Russia’s Fires & Pakistan’s Floods: The Result of a Stagnant Jet Stream?
The fires in western Russia continue to burn. Though the overall area now ablaze has shrunk, the number of individual fires has actually risen today. The death rate in Moscow has doubled, and Russia is racing to stop the flames from spreading to areas still affected by radiation from the Chernobyl nuclear disaster a quarter-century ago.
While firefighting goes on, attention turns to the “why?” Russia’s fire explosion has people wondering if there’s a bigger reason behind it. The topic seems particularly urgent because another major natural disaster is happening not so far away: in northern Pakistan, where exceptionally heavy monsoon rains have caused crushing floods. The big question–whether global warming is responsible–is still unanswered, but scientists do agree that a large weather pattern links the events.
According to meteorologists monitoring the atmosphere above the northern hemisphere, unusual holding patterns in the jet stream are to blame. As a result, weather systems sat still. Temperatures rocketed and rainfall reached extremes [New Scientist].
You’ve probably seen diagrams of the jet stream on weather charts, where a thick band represents its air currents that surge from west to east. However, New Scientist reports, a “blocking event” caused by west-pushing Rossby waves has slowed the jet stream’s flow. This happens from time to time, and it sets the stage for extreme conditions when weather systems hover over the same area.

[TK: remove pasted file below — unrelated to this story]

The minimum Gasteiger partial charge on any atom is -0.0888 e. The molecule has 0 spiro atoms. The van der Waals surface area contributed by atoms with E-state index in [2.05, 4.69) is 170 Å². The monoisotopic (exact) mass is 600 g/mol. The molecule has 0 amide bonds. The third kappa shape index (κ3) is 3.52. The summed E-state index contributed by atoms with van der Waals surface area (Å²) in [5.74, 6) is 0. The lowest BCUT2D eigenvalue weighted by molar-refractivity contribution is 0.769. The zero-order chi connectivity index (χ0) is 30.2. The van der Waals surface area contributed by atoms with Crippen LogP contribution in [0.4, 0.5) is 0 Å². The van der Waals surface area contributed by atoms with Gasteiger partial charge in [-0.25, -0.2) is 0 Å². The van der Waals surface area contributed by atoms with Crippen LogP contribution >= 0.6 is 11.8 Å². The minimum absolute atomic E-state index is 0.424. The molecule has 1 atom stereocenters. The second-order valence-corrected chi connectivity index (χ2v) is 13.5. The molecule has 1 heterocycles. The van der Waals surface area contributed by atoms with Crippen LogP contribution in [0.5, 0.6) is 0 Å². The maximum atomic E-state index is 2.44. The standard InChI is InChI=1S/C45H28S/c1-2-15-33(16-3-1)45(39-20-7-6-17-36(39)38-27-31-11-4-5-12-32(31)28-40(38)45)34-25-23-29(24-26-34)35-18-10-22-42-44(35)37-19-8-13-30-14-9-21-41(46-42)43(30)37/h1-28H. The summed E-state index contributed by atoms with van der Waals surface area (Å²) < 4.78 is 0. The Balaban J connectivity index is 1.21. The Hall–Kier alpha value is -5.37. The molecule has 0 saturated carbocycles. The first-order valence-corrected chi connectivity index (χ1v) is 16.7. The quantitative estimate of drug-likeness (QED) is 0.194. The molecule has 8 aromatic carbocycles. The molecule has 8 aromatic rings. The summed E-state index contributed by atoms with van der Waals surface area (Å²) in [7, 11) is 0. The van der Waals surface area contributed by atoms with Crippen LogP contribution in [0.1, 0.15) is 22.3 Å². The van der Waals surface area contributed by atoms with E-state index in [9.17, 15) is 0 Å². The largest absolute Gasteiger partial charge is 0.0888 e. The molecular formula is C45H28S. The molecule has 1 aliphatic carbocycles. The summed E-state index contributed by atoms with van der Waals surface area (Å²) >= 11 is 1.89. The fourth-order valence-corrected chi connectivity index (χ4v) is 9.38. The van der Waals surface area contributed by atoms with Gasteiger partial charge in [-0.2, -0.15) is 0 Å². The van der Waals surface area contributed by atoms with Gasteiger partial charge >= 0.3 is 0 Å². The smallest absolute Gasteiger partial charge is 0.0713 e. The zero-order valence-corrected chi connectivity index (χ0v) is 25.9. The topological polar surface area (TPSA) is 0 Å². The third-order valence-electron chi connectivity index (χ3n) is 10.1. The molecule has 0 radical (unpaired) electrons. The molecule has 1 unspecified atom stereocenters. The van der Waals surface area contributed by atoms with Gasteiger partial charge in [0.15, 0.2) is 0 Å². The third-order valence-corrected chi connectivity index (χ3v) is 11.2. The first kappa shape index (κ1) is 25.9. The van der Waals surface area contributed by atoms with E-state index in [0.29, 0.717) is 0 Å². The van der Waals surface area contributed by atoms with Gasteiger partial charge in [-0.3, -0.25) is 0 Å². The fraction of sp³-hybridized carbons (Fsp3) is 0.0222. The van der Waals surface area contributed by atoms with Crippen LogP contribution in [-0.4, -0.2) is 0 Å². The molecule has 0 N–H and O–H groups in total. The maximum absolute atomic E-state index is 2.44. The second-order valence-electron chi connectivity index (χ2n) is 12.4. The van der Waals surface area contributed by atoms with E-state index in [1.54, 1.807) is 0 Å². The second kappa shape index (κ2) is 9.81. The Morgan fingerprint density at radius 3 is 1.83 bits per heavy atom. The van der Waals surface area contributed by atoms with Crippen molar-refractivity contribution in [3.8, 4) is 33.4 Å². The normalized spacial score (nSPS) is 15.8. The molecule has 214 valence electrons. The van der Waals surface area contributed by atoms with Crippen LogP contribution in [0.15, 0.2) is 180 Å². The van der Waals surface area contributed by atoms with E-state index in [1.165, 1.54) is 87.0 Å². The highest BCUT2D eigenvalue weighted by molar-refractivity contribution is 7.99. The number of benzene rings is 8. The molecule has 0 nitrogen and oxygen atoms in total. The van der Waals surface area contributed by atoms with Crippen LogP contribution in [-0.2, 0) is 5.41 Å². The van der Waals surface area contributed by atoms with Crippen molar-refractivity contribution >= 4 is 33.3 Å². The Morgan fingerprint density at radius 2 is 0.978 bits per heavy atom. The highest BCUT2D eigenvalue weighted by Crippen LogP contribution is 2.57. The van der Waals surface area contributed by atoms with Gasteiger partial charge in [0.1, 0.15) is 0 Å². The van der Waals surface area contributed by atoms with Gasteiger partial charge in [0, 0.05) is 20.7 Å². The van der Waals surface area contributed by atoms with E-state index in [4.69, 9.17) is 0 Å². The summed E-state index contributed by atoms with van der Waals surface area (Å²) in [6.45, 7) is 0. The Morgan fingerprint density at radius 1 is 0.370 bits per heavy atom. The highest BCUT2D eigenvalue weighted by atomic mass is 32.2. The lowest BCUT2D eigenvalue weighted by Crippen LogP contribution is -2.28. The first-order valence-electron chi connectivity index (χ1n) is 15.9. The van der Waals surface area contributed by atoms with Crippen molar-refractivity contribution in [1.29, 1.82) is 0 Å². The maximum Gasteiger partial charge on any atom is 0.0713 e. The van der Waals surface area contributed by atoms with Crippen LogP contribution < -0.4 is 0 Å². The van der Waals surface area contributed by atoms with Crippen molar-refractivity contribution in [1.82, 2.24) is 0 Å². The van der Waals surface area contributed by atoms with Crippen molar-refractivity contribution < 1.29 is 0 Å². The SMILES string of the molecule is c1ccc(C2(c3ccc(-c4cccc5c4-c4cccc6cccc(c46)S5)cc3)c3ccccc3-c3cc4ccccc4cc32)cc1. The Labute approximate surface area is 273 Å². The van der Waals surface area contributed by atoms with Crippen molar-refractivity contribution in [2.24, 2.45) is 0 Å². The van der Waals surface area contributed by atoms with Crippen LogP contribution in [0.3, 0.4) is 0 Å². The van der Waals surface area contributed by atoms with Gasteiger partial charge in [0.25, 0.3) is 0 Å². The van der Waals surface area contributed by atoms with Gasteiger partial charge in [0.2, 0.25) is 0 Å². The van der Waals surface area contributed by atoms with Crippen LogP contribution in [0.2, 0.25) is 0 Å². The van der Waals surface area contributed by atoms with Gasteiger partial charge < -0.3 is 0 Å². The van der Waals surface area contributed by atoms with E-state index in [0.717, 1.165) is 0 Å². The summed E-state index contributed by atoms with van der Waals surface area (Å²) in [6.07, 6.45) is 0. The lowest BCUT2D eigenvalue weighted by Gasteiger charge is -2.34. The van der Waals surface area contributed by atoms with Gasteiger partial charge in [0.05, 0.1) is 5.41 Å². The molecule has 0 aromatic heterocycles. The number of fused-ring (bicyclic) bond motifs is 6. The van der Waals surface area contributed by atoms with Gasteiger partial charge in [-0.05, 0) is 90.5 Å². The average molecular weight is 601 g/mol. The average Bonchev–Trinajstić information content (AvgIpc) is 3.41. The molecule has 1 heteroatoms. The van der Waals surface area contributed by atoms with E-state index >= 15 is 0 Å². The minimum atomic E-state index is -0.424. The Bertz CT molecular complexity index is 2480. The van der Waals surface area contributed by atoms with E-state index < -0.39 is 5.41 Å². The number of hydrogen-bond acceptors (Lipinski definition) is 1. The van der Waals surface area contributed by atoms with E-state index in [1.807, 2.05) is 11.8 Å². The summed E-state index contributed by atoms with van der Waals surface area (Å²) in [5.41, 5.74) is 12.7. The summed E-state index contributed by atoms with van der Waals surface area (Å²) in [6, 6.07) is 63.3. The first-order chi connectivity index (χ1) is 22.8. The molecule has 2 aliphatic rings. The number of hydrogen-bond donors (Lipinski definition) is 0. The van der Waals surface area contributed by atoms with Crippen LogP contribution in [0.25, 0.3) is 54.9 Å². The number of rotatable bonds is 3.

Says Jeff Knight, climate scientist at the U.K. Met Office:
“Circulation anomalies tend to create warm and cool anomalies: while it has been very hot in western Russia, it has been cooler than average in adjacent parts of Siberia that lie on the other side of the high pressure system where Arctic air is being drawn southwards” [BBC News].
Pakistan also got stuck with a weather system that plunked down and wouldn’t move. The problem there, though, is that it’s monsoon season, and the weird circulation worsened that.
According to Knight, you’d expect to see more such extremes in a warming Earth. Though you can’t point to any one storm, drought, or other event and say “that’s because of global warming,” Russian President Dmitry Medvedev may have been moved by seeing his country on fire. He reportedly linked Russia’s current calamity to climate change in his public comments. According to the World Wildlife Fund’s Alexey Kokorin, that’s quite a step for the nation—though it’s one that’s measured in words.
“These are not brave statements for European leaders or Obama, but for a Russian president, it’s a new statement,” said WWF’s Kokorin. Even last year, Medvedev’s speeches on climate change were more about helping other continents like Europe and Asia without really focusing on the negative and severe impacts for Russia itself, he said [The New York Times].
Image: NASA Goddard